6-1, 220-pound senior Justin Thompson and 6-5, 235-pound senior Jon Simpson will combine at tight end with Thompson the key target of the two. Built like a wide receiver more than a true tight end, Thompson caught 14 passes for 101 yards and a touchdown, while the bigger Simpson, who redshirted last year, is more of a blocker. A starter for part of 2009, Simpson caught seven passes for 66 yards and two touchdowns, and he has the ability to be a bigger part of the passing attack.

Watch Out For … More from Goode. The two-time New York all-state running back was a stunningly good recruit for the program, and he’s playing like it. He started out as a good, dangerous target, and now he knows what he’s doing and could blow up to a true all-star level.
Strength: The 1-2 combination of Goode and Kirkland. They might not get a whole bunch of recognition considering the offensive style, but there might not be a better twosome in the MAC.
Weakness: Veteran backups. The No. 3 and 4 most productive receivers last year were running backs. While it’s not like the Hawaii passing game that needs several targets to spread the ball around to, but it would be nice if there were more proven options.
Outlook: If there’s a little more consistency from the quarterbacks and if there’s a little more help from the depth, the combination of Goode and Kirkland should be outstanding, but now the bigger plays have to come. The receiving corps should be as good as it’s been in several years, and the new coaching staff has to take advantage.
Unit Rating: 5.5

Offensive Line

State of the Unit: The offensive front didn’t do nearly enough for the ground game, but it was decent in pass protection. Almost all the key starters are back and the potential is there for a strong year, but like the rest of the offense, consistency will be vital. There’s size and talent, but the experience has to translate into production.

The key to the line should once again be Brian Winters, an All-MAC caliber left tackle who’s starting to grow into his own. At 6-5 and 305 pounds, he has great size and uses it well as an excellent pass protector. Known mostly as a pounding run blocker, he’s rounding out his game after starting eight games last year on the left side and the last four on the right.

6-3, 304-pound junior Josh Kline started for most of last year at right guard, and now he’ll get work at right tackle. He has the size and the bulk, but he has to prove he can be consistent as a pass protector. Versatile, he can play anywhere on the line including center, while 6-4, 290-pound redshirt freshman Terrell Johnson should be ready to make a run at playing time at one tackle spot. A star defensive lineman in high school, he has the athleticism to eventually grow into an ultra-productive blocker.

Back at his starting spot in the middle is 6-2, 305-pound fifth-year senior Chris Anzevio, a strong veteran who started every game over the last three seasons. A third-team All-MAC performer, he’s as reliable as any center in the MAC. 6-3, 250-pound sophomore Phil Huff is the undersized understudy who makes up for his lack of size with tremendous quickness.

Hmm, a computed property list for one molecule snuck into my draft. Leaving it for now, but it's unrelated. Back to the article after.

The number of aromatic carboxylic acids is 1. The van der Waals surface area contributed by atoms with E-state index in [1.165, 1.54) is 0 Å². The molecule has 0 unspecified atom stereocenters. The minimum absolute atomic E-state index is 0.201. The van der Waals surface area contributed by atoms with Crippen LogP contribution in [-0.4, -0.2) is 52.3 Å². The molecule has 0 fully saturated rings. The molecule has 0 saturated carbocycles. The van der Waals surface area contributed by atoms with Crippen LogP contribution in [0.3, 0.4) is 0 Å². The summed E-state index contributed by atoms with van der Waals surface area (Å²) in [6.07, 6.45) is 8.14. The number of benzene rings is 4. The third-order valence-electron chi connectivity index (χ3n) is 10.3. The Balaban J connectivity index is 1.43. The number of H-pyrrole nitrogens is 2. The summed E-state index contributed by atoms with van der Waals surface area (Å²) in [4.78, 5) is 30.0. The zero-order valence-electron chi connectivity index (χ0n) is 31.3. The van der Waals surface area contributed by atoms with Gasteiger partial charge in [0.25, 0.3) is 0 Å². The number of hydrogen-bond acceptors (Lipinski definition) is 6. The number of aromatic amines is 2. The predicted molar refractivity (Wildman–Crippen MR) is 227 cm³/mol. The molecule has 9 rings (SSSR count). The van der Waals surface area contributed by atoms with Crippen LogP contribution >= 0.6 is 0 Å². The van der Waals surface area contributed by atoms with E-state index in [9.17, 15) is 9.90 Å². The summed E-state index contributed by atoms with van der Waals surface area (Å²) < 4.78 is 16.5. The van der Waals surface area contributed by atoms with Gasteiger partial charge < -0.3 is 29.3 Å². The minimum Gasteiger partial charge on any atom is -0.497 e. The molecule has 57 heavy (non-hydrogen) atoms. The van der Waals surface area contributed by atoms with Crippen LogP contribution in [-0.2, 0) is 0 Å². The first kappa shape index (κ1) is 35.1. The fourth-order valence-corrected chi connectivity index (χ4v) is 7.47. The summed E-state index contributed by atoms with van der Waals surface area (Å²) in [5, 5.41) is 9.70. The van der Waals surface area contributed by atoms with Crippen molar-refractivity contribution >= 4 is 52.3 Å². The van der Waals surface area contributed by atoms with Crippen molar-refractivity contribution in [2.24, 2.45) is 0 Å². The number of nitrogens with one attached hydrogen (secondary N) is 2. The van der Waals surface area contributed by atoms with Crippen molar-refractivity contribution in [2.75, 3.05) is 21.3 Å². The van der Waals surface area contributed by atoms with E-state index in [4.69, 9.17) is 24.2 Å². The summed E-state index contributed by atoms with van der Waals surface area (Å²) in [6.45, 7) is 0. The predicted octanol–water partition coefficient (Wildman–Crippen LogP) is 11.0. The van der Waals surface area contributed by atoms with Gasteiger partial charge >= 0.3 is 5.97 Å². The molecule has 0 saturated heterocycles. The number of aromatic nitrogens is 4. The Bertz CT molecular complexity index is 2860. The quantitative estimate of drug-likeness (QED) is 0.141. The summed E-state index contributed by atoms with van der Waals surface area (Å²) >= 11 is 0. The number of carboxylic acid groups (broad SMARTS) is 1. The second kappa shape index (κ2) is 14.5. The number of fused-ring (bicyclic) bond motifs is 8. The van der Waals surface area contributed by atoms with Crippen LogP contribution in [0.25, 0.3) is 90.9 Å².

6-4, 294-pound junior Kent Cleveland started the first eight games last year at right tackle before moving over to left tackle for the final month. Now he’ll be in a more natural right guard spot where he should be one of the team’s best run blockers. Versatile, he started at left guard earlier in his career, he can be moved anywhere he’s needed, while 6-4, 290-pound redshirt freshman Tom Pizzurro is a great-looking prospect who’s good enough to allow Cleveland to move around if injuries hit the rest of the line.

The lone opening up front is at left guard where a pair of sophomores, Tyler Arend and Max Plunkett will combine for the spot. The 6-5, 295-pound Arend started four games last year at right guard and showed the upside to potentially be a devastating run blocker with a little more time. The 6-8, 318-pound Plunkett has yet to see the field, and he’s too tall and big for a guard, but he has the bulk to be an interesting blocker to throw into the mix.

Watch Out For … More. The disappointment of last year should be gone quickly with so much experience returning and more production. This group wasn’t too bad in pass protection, and now it should do far more for the ground attack.
Strength: Experience and youth. There’s plenty of reason to be fired up with five starters returning and ready to form a solid front five that should jell with a little more time. There’s only one senior of the lot.
Weakness: Power run blocking. There’s too much size and too much upside to be so mediocre on a regular basis for the ground attack. The Golden Flashes have to start controlling more MAC battles with the running game.
Outlook: The line paved the way for one of the MAC’s best ground games a few years ago and struggled in pass protection, and then things switched around in 2009 and stayed that was in 2010. There are a few fringe all-stars and plenty of experienced talents, but now it all has to come together to be a strength.
Unit Rating: 5

- 2011 Kent State Preview | 2011 Kent State Offense
- 2011 Kent State Defense | 2011 Kent State Depth Chart